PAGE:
NDSU has a pre-dental club, comprised of those students interested in learning more about dentistry as a possible career path for themselves, and by those more serious students further along the path of commitment to enter the profession. Moorhead State students have a less formal organization, but with the same goals. It is Concordia that has offered the structure and depth of preparation through a class, and this is available to students of all three of the colleges through their long- standing Tri-College arrangement. Behind the scenes for students from each of the institutions are pre-dental advisors. These people are involved to some degree in the actual pre-dental class, and are very specifically recognized by Dr. Kangas. He does this in a way that reminds even practicing dentists of long-standing that those people “behind the scenes” on our successful road into and through our profession includes every educator who has ever touched our lives!
As an introduction to the semester’s work, the course leaders inform the class of its scope. They are told how they will:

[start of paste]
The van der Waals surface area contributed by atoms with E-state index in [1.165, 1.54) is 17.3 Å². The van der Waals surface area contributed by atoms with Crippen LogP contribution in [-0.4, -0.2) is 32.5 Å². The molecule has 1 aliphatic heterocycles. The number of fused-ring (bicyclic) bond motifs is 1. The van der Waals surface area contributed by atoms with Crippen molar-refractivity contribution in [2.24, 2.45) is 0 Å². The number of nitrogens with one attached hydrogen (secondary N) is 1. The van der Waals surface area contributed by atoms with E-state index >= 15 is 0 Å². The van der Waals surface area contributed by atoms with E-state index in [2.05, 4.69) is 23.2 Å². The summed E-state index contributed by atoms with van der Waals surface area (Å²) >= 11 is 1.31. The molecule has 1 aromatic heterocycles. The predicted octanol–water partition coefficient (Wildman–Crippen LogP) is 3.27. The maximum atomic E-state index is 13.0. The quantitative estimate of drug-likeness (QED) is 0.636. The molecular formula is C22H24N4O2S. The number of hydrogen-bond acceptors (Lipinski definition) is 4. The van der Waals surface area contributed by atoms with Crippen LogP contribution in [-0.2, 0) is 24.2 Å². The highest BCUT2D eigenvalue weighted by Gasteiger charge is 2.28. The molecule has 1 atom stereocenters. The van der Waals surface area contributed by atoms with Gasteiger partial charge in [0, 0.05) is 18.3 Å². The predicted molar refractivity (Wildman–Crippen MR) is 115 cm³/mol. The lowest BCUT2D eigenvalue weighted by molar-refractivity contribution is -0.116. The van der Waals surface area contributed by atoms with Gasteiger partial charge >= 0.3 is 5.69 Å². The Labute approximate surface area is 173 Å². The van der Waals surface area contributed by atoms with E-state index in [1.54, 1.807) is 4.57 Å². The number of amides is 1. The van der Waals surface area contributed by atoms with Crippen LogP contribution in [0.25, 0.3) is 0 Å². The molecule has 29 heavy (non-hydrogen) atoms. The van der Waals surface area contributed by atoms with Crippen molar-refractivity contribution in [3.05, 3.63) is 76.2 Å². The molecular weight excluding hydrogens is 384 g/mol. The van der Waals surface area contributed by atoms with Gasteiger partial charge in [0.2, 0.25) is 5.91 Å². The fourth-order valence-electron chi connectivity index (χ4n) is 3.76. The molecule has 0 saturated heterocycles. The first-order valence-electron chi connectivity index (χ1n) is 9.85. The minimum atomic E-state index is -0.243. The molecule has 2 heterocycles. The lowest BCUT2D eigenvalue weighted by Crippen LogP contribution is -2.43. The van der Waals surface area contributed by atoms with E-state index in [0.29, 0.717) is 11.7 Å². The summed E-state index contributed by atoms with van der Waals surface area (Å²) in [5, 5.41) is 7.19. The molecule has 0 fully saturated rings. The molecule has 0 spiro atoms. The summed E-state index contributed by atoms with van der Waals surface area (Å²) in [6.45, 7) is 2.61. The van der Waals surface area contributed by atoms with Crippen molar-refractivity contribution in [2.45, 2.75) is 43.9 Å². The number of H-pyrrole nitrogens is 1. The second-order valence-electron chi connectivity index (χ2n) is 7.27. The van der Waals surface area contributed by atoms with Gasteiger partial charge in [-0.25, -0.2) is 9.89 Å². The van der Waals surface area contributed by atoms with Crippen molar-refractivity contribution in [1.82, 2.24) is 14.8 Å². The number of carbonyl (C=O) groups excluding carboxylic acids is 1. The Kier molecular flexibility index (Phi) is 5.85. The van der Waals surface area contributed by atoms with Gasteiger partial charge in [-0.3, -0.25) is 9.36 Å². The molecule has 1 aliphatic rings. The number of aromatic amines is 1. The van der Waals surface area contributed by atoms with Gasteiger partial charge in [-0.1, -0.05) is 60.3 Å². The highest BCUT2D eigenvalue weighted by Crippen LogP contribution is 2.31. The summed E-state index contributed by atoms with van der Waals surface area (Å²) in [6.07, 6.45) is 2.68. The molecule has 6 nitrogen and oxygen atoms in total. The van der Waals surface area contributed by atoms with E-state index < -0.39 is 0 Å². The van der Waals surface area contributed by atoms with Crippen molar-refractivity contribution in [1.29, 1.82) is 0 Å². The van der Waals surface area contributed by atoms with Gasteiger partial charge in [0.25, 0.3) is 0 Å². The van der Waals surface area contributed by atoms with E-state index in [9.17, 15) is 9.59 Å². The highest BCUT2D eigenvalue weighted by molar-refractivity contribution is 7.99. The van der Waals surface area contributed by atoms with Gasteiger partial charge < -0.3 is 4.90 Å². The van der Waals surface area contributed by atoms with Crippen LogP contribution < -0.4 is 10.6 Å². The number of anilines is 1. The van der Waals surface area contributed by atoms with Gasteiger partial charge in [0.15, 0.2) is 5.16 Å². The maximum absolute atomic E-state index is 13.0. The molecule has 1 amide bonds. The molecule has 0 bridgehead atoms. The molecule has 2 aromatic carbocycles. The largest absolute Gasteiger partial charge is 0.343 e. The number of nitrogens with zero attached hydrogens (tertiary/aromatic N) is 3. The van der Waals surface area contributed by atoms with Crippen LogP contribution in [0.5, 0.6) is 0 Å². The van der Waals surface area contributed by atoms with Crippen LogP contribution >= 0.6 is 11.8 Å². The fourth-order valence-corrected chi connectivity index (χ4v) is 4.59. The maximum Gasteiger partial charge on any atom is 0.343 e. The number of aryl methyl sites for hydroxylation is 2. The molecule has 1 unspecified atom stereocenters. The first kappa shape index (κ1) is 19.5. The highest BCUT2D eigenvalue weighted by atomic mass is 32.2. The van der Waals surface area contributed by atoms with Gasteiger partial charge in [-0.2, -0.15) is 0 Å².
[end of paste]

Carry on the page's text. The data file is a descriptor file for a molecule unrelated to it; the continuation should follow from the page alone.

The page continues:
• Hear the stories of those for whom dentistry has been a blessing.
• Meet some of the staff from Drs. Kangas and Hardy’s dental office and learn the various roles they play in the dental office.
• Listen to and ask questions of specialists who have continued their education beyond the four years of dental school.
• Do a “hands on” exercise where they get to fill an actual tooth. (Parenthetically emphasized by Dr. Kangas: “No … not on a real patient!”)
• Hear from former students who have been accepted into dental school, getting to ask them questions and otherwise interact with them.
• Observe at several dental offices in the Fargo-Moorhead area and visit the University of Minnesota School of Dentistry.
• Discuss in detail the process involved in applying to dental school.